As with any major change in the way we work, it’s worth stopping to consider how these trends are affecting people with disabilities. In this article, we’ll explore how the explosion of remote and hybrid work options have been powerful in expanding work opportunities for employees with disabilities, as well as some of the challenges of these work styles for both disabled and able-bodied communities.
The struggle of workers with disabilities
Even since the landmark Americans with Disabilities Act (ADA), people with disabilities have struggled to get the accommodations they require to work and live independent lives. They face many types of barriers to work including, but not limited to:
- Conscious or subconscious/unconscious bias in the workplace
- Discrimination in hiring
- Fewer educational opportunities
- A support system which in many ways is designed to keep them in poverty
- Safe and accessible transportation for work and daily necessities
In the United States, 45% of the population have no access to public transportation systems. By and large, getting to work in America requires driving a car, often for long distances.
This especially presents a problem for those with disabilities.
How remote work boosts accessibility
One major reason remote work is so revolutionary is that it removes transportation, this major obstacle to work, from the equation completely.
Remote work allows workers, disabled and able-bodied, to work from an environment that they can carefully curate to best fit their personal needs and preferences.
- A diabetic person can administer insulin whenever necessary, rather than worrying about the optics of doing so at their desk or in a meeting.
- A person with ADD or another disability that causes difficulty focusing may work using a standing desk without disrupting others.
- People who are Deaf or hard of hearing may be able to use real-time closed captioning or other technologies during meetings rather than relying on an interpreter.
Though disabled employees are entitled to receive these accommodations whether they work on-site or at home, many people find that the skepticism, casual dismissal, and discrimination that can come with requesting accommodations deter them from doing so. Remote work isn’t a solution to this systemic ableism, which needs to be confronted head-on. But it is a helpful tool for disabled people, who deserve practical solutions in a timely manner.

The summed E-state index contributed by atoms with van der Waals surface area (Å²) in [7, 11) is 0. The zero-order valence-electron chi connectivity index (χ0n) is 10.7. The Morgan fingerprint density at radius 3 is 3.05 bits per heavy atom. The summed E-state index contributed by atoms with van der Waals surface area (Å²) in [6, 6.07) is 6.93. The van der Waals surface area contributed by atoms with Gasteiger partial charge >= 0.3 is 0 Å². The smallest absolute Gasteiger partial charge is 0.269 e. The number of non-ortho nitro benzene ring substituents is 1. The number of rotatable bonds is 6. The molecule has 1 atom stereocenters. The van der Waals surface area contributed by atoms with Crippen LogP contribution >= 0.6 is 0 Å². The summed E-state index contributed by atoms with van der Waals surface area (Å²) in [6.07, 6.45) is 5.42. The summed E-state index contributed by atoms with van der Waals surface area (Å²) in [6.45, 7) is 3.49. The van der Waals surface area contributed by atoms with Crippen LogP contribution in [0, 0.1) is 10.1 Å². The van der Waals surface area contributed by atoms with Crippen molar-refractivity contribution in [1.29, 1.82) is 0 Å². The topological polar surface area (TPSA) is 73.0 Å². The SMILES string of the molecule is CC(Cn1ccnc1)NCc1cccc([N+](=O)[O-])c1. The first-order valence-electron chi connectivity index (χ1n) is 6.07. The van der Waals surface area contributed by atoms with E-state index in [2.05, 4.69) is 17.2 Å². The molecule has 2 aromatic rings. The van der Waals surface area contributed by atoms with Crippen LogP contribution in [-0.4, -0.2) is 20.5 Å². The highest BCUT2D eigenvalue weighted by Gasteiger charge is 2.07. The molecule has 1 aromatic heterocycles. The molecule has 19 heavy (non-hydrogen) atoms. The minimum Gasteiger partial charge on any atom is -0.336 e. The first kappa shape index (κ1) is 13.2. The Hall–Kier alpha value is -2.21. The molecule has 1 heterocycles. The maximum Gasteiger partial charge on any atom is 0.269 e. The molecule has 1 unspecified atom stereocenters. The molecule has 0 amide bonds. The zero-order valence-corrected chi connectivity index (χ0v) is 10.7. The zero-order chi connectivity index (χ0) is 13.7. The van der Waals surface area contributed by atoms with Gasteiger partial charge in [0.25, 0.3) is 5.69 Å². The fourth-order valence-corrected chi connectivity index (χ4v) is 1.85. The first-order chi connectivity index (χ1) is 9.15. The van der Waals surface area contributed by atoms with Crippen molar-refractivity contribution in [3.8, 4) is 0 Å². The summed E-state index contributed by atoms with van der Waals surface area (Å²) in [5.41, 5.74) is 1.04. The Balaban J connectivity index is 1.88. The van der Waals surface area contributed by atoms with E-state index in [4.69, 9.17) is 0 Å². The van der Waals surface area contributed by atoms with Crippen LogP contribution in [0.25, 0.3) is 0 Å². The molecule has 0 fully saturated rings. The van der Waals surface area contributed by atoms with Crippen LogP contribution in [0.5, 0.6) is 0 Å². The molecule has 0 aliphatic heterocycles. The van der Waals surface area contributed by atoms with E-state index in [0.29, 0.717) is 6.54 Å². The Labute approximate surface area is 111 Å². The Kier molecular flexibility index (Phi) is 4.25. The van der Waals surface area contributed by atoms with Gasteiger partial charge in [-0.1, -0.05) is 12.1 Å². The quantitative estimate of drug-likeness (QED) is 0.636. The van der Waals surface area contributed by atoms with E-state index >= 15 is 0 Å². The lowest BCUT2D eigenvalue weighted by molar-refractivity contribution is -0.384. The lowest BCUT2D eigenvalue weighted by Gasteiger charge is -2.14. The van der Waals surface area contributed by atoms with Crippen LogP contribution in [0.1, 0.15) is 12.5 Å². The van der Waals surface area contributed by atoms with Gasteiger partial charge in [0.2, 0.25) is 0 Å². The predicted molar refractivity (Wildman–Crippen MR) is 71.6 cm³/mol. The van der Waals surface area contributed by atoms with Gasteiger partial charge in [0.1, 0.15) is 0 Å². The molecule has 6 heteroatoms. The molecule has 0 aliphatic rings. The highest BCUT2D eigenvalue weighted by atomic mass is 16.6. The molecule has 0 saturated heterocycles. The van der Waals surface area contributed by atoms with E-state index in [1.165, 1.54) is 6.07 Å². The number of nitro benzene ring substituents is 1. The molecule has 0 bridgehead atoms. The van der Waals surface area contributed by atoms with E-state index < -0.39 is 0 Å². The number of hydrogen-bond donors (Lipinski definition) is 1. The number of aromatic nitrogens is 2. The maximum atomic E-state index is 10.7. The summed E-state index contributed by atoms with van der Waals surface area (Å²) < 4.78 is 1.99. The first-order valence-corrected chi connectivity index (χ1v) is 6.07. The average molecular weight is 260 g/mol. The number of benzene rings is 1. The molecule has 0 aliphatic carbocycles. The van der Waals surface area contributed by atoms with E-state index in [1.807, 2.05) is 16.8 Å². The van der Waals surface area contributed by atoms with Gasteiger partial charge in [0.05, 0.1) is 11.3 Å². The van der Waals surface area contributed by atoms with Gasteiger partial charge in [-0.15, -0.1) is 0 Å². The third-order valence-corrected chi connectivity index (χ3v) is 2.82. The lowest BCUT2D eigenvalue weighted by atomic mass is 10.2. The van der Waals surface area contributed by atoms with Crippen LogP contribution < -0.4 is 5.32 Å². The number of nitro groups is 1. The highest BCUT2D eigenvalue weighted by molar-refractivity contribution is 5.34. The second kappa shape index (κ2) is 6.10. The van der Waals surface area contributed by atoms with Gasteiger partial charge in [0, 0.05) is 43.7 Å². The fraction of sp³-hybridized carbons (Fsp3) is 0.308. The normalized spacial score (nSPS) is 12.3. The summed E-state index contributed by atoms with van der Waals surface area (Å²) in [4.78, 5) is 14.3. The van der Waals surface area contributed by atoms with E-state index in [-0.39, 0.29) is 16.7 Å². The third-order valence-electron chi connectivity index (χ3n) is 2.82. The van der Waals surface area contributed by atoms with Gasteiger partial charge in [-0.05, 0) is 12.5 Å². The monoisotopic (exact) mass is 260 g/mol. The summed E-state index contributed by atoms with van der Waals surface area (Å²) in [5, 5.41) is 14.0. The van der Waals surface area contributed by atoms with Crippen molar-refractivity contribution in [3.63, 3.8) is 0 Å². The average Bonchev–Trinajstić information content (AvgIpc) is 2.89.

The flexibility and benefits of remote work are also extended to able-bodied people as well as those limited in ability who for their own reasons prefer not to disclose their disability to their employer.
Remote work: the great accessibility equalizer
Part of the equalizing influence of remote or hybrid work is that it allows employees to make the choice to work where (office, home, cafe, library, community center, etc) and how (late at night, with music playing, with noise-canceling headphones, while exercising, while caring for a child or parent) they choose without justifying their situation and choices to their employer.
We spoke with Dr. Nika White, DEI consultant and expert, to better understand the unique advantages and challenges remote work presents for employees.
“If it’s done right, hybrid work can be a great tool in eliminating bias and discrimination in the workplace,” she tells us.
“It gives employers full liberty to recruit diverse talent from around the globe. Employees who prefer to work remotely due to cost of living, family obligations, or for their own psychological safety have the flexibility to do so.”
“If it’s done right, hybrid work can be a great tool in eliminating bias and discrimination in the workplace … It gives employers full liberty to recruit diverse talent from around the globe. Employees who prefer to work remotely due to cost of living, family obligations, or for their own psychological safety have the flexibility to do so.”